Water Image

Why we need to learn about water abuse in the fashion industry!

Why is water an issue in the fashion industry?


It is well-known that a high number of fashion companies employ thousands of litres of water to produce a handful of t-shirts. Mekonnen and Hoekstra (2011) specify that global freshwater withdrawals have increased close to sevenfold in the past century; it can take 10,000 litres of water to produce one kilo of cotton, which is the equivalent of six t-shirts you can find in typical high-street stores.


Drying up rivers or lakes to irrigate cotton crops not only has negative repercussions on marine life, but it usually leads to impoverishment of those communities which depends on the same sources of water to grow food. For instance, the Aral Sea in Kazakhstan has been dried up by the cotton factories around the area, leading to poverty for those who had been relying on the Sea for their livelihoods. In the documentary “Fashion’s Dirty Secrets”, the presenter shows that the Aral Sea in Kazakhstan has been dried up by the cotton factories around the area – leading to poverty for those relying on the Sea for their livelihoods.


This highlights how much environmental degradation can affect the life of those who live far away and do not participate in conspicuous consumption as we know it.


Another major issue is pollution from the processing carried out by the textile industry. The Citarum River in Indonesia is surrounded by more than 500 textile factories; mainly manufacturing garments for fast fashion brands including companies such as Gap have been called out polluting the Citarum River. However, PT Gistex Group seems to be also linked to Adidas and H&M. They produce fabric containing 100% polyester. https://www.gistexgroup.com/pages/index.php, which dump toxic chemicals from dying processes into the river’s waters. According to the documentary “The World’s Most Polluted River” on YouTube, 3 million people live alongside the Citarum’s banks; they have no choice but to wash their clothes and their food from those chemically filled water sources.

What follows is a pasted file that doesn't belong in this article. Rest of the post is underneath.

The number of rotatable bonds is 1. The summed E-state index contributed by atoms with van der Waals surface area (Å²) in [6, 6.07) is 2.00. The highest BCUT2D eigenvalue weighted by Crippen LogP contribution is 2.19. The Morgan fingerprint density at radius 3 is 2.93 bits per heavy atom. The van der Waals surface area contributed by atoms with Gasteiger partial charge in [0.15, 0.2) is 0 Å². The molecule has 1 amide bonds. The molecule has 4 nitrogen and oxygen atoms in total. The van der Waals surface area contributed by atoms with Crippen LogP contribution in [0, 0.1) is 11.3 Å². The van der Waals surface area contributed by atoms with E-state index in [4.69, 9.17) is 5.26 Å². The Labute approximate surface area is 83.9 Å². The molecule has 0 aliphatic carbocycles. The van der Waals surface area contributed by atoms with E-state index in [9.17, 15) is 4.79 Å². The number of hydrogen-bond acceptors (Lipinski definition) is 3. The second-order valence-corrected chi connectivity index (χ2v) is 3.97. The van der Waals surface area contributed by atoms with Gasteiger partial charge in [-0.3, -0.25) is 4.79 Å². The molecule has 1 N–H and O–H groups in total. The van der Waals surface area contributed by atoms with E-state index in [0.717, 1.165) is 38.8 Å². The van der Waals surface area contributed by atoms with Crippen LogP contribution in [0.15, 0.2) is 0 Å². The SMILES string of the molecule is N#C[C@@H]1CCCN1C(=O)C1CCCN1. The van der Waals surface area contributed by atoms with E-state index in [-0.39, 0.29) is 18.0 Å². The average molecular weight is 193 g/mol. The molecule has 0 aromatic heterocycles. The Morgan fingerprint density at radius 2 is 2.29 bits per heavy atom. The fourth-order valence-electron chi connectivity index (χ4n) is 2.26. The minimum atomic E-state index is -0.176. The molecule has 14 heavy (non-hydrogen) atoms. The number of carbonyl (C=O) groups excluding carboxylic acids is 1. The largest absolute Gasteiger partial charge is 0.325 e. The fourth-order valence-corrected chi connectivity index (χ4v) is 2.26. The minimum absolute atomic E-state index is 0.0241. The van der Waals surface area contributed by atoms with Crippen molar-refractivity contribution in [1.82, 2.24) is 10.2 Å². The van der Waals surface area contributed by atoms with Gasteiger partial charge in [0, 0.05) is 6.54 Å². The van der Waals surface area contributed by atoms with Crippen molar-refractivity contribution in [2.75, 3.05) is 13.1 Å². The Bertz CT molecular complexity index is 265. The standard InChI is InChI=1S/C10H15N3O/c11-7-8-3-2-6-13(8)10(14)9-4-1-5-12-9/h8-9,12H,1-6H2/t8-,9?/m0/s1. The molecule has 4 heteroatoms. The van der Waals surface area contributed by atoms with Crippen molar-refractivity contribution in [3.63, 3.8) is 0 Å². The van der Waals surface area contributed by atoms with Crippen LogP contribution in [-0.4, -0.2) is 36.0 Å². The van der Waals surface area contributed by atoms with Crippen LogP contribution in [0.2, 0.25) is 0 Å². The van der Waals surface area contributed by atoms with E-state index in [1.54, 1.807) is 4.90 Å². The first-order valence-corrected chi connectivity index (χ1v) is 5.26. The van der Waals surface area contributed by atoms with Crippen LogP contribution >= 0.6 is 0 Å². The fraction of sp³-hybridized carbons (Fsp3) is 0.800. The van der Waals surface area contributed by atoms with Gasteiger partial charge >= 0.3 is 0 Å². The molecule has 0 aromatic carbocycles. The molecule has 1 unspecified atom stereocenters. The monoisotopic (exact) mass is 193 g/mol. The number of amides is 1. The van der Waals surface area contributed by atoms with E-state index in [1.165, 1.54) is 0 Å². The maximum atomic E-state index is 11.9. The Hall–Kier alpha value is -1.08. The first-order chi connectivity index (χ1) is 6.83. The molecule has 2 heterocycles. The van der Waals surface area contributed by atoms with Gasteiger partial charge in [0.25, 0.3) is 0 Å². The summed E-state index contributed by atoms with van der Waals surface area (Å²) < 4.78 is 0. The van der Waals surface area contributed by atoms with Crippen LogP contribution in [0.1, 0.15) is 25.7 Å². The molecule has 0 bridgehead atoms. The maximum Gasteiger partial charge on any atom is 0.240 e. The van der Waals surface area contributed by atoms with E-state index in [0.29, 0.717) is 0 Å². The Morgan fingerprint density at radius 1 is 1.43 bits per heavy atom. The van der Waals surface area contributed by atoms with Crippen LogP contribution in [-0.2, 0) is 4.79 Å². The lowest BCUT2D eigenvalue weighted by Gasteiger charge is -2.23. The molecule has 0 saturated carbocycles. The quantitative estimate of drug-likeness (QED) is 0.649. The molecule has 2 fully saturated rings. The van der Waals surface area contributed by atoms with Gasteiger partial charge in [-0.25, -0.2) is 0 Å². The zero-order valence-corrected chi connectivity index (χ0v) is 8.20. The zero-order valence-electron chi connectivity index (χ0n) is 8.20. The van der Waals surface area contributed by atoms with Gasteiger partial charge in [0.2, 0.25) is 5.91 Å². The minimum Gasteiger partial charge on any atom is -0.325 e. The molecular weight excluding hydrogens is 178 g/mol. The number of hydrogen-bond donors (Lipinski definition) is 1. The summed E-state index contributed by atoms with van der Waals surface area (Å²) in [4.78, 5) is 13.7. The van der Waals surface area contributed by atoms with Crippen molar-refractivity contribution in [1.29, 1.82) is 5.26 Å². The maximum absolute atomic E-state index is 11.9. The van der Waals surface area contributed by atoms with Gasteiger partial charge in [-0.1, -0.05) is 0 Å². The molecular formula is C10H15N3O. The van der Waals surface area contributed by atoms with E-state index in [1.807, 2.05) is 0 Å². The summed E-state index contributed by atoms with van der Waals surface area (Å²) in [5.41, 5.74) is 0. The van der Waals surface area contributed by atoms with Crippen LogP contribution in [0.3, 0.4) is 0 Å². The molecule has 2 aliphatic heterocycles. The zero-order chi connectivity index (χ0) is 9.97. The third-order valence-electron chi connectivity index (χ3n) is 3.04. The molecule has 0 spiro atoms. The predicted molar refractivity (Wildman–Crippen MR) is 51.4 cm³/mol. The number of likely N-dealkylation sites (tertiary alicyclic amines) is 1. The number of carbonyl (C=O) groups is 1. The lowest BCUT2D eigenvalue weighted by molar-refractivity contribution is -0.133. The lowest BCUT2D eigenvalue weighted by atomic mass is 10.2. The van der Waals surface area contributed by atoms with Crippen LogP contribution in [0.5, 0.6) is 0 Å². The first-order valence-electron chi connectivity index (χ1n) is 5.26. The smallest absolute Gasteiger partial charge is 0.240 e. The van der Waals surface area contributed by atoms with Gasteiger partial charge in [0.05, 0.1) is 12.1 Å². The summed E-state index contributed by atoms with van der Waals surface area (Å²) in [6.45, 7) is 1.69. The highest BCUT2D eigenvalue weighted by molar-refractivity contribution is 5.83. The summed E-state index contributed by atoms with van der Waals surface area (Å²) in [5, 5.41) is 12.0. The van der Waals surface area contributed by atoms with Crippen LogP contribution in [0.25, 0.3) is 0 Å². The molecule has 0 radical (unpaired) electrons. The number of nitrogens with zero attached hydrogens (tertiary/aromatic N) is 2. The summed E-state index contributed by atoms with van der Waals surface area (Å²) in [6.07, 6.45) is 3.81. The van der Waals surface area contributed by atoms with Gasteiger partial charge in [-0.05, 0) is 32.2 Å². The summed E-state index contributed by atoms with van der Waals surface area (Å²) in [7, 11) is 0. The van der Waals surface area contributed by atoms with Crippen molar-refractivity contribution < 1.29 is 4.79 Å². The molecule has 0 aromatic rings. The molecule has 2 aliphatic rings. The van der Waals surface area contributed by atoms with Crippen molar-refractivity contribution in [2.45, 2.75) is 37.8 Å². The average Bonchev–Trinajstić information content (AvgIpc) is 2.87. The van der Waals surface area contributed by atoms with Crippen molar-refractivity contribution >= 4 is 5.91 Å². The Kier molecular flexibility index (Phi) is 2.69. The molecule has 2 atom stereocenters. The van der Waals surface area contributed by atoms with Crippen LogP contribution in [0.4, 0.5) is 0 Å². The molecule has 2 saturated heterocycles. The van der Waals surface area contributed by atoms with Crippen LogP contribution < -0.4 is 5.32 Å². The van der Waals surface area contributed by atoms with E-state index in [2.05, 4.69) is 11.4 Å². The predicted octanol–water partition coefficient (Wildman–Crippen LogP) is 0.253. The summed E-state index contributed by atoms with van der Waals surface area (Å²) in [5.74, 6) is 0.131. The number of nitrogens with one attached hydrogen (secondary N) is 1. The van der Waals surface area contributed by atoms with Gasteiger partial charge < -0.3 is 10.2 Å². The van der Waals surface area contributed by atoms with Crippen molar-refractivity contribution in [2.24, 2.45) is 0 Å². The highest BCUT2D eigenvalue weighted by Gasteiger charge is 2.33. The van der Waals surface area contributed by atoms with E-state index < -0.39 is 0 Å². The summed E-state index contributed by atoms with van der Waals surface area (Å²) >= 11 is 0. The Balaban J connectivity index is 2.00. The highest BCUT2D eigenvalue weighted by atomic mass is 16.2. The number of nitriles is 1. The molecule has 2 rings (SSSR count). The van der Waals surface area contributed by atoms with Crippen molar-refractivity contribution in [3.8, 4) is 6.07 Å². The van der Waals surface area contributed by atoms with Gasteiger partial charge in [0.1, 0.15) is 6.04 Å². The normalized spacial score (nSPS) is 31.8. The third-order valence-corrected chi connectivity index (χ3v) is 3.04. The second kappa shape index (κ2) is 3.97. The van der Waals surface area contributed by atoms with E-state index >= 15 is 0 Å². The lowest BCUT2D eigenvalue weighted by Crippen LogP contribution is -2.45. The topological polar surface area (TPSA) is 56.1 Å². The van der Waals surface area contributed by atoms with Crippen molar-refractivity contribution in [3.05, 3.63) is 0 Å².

Once again, we can notice how much human rights and environmental rights are firmly connected.


The cotton used by Beatrice Bayliss is sourced by Lebenskleidung and it is GOTS certified. This means our collections only use organic cotton, which is GMO-free and grown without the use of harmful pesticides. Importantly, organic cotton farming enhances biological diversity (Harshitha, Kumar and Jain, 2021) and uses considerably lower amounts of water (it is estimated that a Beatrice Bayliss t-shirt employs 91% less water to be manufactured). Stay tuned on our Instagram account for a fabric spotlight on organic cotton!


You can shop our Face 1 and Face 2 shirt on our website. Both garments are made of 100% certified organic cotton. Your conscious and informed purchase is a significant step towards demanding a fairer fashion system for the environment and its people!

By Chiara Tecchio



BBC News, 2015. Aral Sea: The sea that dried up in 40 years. [online] Youtube.com. Available at: <https://www.youtube.com/watch?v=5N-_69cWyKo> [Accessed 1 September 2022].


DW Documentary, 2020. The World's Most Polluted River. [online] Youtube.com. Available at: <https://www.youtube.com/watch?v=GEHOlmcJAEk> [Accessed 1 September 2022].


Harshitha, A., Kumar, S. and Jain, A., 2021. A Review on Organic Cotton: Various Challenges, Issues and Application for Smart Agriculture. 2021 10th International Conference on System Modeling &amp; Advancement in Research Trends (SMART),.


Mekonnen, M. and Hoekstra, A., 2011. The green, blue and grey water footprint of crops and derived crop products. Hydrology and Earth System Sciences, 15(5), pp.1577-1600.

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